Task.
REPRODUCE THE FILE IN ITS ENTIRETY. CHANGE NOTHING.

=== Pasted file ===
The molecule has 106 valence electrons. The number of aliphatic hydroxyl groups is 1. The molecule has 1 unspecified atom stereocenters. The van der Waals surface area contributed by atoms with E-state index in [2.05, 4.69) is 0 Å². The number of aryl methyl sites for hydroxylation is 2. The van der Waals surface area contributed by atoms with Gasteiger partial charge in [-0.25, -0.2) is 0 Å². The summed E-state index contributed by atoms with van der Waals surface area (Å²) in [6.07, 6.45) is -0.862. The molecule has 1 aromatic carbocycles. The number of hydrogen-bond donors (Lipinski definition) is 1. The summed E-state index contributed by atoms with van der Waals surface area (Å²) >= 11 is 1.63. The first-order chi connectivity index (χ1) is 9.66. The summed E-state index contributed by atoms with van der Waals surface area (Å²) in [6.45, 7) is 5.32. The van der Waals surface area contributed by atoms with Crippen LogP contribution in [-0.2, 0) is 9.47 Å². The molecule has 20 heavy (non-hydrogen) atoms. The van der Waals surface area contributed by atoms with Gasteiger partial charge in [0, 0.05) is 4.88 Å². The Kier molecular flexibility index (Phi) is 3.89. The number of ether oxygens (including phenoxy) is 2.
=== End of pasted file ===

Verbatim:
The molecule has 106 valence electrons. The number of aliphatic hydroxyl groups is 1. The molecule has 1 unspecified atom stereocenters. The van der Waals surface area contributed by atoms with E-state index in [2.05, 4.69) is 0 Å². The number of aryl methyl sites for hydroxylation is 2. The van der Waals surface area contributed by atoms with Gasteiger partial charge in [-0.25, -0.2) is 0 Å². The summed E-state index contributed by atoms with van der Waals surface area (Å²) in [6.07, 6.45) is -0.862. The molecule has 1 aromatic carbocycles. The number of hydrogen-bond donors (Lipinski definition) is 1. The summed E-state index contributed by atoms with van der Waals surface area (Å²) >= 11 is 1.63. The first-order chi connectivity index (χ1) is 9.66. The summed E-state index contributed by atoms with van der Waals surface area (Å²) in [6.45, 7) is 5.32. The van der Waals surface area contributed by atoms with Crippen LogP contribution in [-0.2, 0) is 9.47 Å². The molecule has 20 heavy (non-hydrogen) atoms. The van der Waals surface area contributed by atoms with Gasteiger partial charge in [0, 0.05) is 4.88 Å². The Kier molecular flexibility index (Phi) is 3.89. The number of ether oxygens (including phenoxy) is 2.